We are not at your usual end-of-year concert. We are at Carriageworks, Sydney’s coolest performance space to witness graduating students of Sydney Dance Company’s pre-professional year in “Revealed.” An initiative of SDC, PPY is a platform for ballet and contemporary dance students to take the next step, preparing themselves for a career in dance or choreography.
SDC’s PPY is the brainchild of company artistic director Rafael Bonachela. Launched in 2014, it gives highly trained students aged between 18 and 24 the opportunity to bridge the gap between dance school and company. Bonachela describes the programme as producing “the next generation of contemporary dance artists in Australia.”
The full house is greeted by a huge blank canvas; dim lights fill the theatre. It is evocative of a SDC performance, in fact there is a sense this is no ordinary student performance. A heartfelt and eloquently delivered “Welcome to Country” given by pre-professional dancer Keia McGrady cements this suspicion.
The night starts with “Akimbo,” choreographed by SDC dancer Cass Mortimer Eipper. An unusual piece which explores the dynamics of oppression, “Akimbo” doesn’t ever quite take flight. However, it sets the scene for the night: these dancers are as good as any professional. I had half expected the night to be solo after solo, akin to an audition. But witnessing the students perform together, you can envisage these dancers filling company ranks.
“Akimbo” was followed by a short film by Sue Healey, Narrabeen. The full cohort of dancers perform on the shores of Sydney’s Narrabeen beach, and it’s a wonderful interlude. The highlight of the first half however was “Not A Party Too Soon,” performed by seven dancers. A quirky, fun piece by Ashley Wright, “Not A Party Too Soon” showcased some of the year’s best dancers: on opening night, Nicholas Caldwell, Eugenie English, Jacinta Janik and Taite Williams all demonstrated technical prowess and personality.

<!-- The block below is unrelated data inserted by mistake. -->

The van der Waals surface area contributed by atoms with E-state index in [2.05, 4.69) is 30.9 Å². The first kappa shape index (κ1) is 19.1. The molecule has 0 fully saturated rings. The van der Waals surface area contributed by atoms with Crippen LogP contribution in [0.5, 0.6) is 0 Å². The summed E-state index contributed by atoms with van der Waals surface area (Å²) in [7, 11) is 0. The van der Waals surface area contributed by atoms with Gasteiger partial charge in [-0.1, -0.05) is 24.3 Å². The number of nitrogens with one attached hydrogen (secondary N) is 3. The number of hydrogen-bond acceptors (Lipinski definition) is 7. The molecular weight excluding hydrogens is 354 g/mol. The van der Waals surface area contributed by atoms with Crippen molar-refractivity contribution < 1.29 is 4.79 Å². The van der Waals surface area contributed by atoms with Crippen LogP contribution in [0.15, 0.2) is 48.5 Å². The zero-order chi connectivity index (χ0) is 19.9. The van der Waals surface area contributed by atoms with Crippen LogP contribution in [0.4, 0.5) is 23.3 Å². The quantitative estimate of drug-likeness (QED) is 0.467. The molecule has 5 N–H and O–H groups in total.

“Viral, ” choreographed by Victoria Chiu, was an engaging and interesting piece which explored responses to social media. It was followed by the highlight, for me, of the night, Rafael Bonachela’s “Scattered Rhymes.” The piece premiered in 2014 as part of the “Louder Than Words.” The pre-professional students performed the piece with eloquence, strength and fluidity to rival the company dancers. Noteworthy dancers Brielle De Thomasis and Charlotte Hoppe-Smith performed the opening duet, and are ones to watch.
Bonachela has said that “creating an environment that allows dancers to develop an understanding of their own individuality and creative expression within the wider community is intrinsic to the education outcomes of Sydney Dance Company.” And more— by offering students the chance to train in a company-like environment with access to world-class choreographers, SDC is laying the foundation for the next wave of Australian dance talent. It is an exciting initiative, and as a dance critic, these are names that I’ll now watch with interest.